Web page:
The biggest downfall of circumcision is that it can sometimes give a false sense of security, reducing the usage of condoms. It is vital that any male circumcision be just part of a comprehensive HIV prevention package, which includes education about safer sex procedures, the distribution and education of condoms and HIV testing and counseling.

If devices such as PrePex become popular and easily accessible, there is great potential to increase the amount of VMMC and hopefully reducing HIV infection rates.

Gender and Health Workshop

3 Dec

This week Gantsi Craft hosted a gender and health workshop in collaboration with Letloa Health (another branch in the Kuru Family of Organizations). The aims of the workshop were to raise awareness and encourage open discussion on health and gender issues. What made this workshop unique compared to workshops in the past, was that it was held with both men and women.

The first day we had officers from the Ghanzi Clinic to come facilitate a session on family planning. The participants seemed really engaged and asked questions about different forms of contraception. It was particularly encouraging to see men be curious and ask questions about contraceptives that are used by women (the IUD had the most interest and questions).

The Ghanzi Clinic officer then demonstrated how to properly use a female condom, which got a ton of giggles and awkward faces from our participants – it reminded me of a grade six health class! But that was nothing compared to when she demonstrated how to properly use a male condom – by using a huge dildo.

As funny as it was to see all of the awkward reactions from participants, it highlighted how important workshops such as these are. Since sex and gender are not openly talked about, it is so important to have workshops where people can gain information, and most importantly, ask questions and generate discussions.

The most useful dialogue came on the second day. We did an exercise where the facilitator would read a statement, then participants would stand by one of the following signs: Strong Agree, Agree, Disagree, or Strongly Disagree. There was often a very clear gender divide on some of the statements, such as “It is harder to be a woman in this world.” We discussed every statement, and it was really valuable to have both men and women explain what they feel.

Overall, I was really happy with the workshop – it felt like I had finally done something that was actually in my mandate! Now I have my fingers crossed that we will get funding to do these workshops in all of the settlements we work with.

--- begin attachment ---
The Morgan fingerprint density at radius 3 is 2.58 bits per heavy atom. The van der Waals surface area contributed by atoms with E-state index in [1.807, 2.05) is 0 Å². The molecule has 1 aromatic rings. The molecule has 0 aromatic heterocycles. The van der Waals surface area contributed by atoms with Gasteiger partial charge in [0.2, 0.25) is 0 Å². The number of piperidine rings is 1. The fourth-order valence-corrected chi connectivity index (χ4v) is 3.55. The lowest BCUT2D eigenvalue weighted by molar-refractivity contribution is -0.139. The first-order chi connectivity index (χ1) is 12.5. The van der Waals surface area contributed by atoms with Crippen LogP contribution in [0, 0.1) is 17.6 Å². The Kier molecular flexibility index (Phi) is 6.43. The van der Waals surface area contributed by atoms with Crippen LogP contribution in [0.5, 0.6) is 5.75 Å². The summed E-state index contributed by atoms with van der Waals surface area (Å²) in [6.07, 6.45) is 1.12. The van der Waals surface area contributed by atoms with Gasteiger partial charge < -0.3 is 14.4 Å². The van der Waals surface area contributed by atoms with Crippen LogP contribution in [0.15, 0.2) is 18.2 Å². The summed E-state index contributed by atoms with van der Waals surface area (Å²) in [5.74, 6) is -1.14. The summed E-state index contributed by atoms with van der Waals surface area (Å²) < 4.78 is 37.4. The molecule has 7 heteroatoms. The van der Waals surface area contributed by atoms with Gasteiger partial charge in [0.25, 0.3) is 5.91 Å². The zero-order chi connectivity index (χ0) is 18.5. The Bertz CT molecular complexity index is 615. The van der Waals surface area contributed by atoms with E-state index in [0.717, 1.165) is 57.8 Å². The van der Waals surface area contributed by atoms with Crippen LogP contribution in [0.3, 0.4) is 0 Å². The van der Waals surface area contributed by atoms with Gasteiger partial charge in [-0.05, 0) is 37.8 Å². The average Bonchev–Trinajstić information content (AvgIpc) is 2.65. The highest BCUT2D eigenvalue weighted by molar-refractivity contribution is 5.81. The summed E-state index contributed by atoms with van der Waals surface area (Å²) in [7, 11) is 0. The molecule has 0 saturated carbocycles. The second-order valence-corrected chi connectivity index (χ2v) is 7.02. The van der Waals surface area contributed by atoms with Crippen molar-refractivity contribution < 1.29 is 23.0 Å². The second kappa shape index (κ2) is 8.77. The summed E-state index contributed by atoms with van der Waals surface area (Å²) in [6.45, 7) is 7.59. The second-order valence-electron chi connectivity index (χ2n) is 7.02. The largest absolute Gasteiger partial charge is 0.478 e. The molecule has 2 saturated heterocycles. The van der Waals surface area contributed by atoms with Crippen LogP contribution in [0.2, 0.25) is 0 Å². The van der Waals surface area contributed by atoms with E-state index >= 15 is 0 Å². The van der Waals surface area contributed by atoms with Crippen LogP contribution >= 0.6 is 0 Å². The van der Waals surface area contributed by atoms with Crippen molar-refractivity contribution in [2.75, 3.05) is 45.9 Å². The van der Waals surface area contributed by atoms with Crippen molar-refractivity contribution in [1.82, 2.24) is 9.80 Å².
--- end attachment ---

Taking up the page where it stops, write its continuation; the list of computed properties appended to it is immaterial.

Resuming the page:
New HIV law in Canada: Too Strict or Too Lenient?

7 Nov

This article was originally published by the International Women’s Initiative Survivors’ Blog.

A court ruling in 1998 stated that it was a crime for HIV carriers in Canada to not reveal their status to a sexual partner if there was a significant risk of transmission. Last month, the Supreme Court of Canada updated this law. The Supreme Court ruled that people with low levels of HIV do not need to disclose their condition to sexual partners if they use condoms. This was decided because “the realistic possibility of transmission of HIV is negated” when the carrier has a low viral load and a condom is used. In all other situations, HIV carriers must disclose their status to their partner. HIV carriers who do not meet these conditions and do not tell their partners can be charged with aggravated and sexual assault. 

To read the rest of my post, please go here

 

The High Incidence Rate of HIV in Botswana

31 Oct

Botswana is an upper-middle income country with a strong push for education from the government. All students can attend a public, or government sponsored, school until Form 3 (equivalent of Grade 10) and then they write examinations. Students with passing grades are then sponsored by the government to go to Senior Secondary School for Form 4 and Form 5. Students may then apply to attend the University of Botswana, and successful applicants are sponsored by the government. The Government of Botswana spends 8.9% of its GDP on education (compared to 4.9% in Canada).